7. Biomedicine Preponderance? Our sample was much smaller than L&B’s because L&B were just counting total Gold articles, using DOAJ, whereas we were sending out a robot to look for Green OA versions on the Web for each of the 100,000 articles in our sample. It may be this equal sampling across disciplines that leads to our lower estimates of Gold: L&B’s higher estimate may reflect the fact that certain disciplines are both more Gold and publish more articles (in our sample, Biomed was 7.9% Gold). Note that both studies agree on the annual growth rate of Gold (about 1%)

8. Growth Spurts? Our projection does not assume a linear year-to-year growth rate (1%), it detects it. There have so far been no detectable annual growth spurts (of either Gold or Green). (I agree, however, that Finch/RCUK could herald one forthcoming annual spurt of 6% Gold (the UK’s share of world research output) — but that would be a rather pricey (and, I suspect, unscaleable and unsustainable) one-off growth spurt. )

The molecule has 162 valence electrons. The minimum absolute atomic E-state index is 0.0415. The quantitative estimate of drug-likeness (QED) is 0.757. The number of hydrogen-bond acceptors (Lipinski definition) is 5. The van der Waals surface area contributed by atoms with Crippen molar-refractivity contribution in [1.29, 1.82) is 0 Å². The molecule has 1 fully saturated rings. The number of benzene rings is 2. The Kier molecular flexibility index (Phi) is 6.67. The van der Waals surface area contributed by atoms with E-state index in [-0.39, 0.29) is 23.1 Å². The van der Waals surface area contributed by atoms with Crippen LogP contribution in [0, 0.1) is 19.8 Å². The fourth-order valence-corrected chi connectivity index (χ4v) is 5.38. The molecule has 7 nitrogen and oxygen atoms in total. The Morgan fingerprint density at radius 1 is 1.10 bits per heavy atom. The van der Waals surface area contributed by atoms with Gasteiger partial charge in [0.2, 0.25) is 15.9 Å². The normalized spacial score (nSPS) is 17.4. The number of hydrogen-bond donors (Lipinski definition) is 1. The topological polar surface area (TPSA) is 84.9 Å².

9. RCUK Compliance Verification Mechanism for Green OA Deposits: I certainly hope Stephen Curry is right that I am overstating the ambiguity of the RCUK policy!

But I was not at all reassured at the LSHTM meeting on Open Access by Ben Ryan’s rather vague remarks about monitoring RCUK mandate compliance, especially compliance with Green. After all that (and not the failure to prefer and fund Gold) was the main weakness of the prior RCUK OA mandate.

Stevan Harnad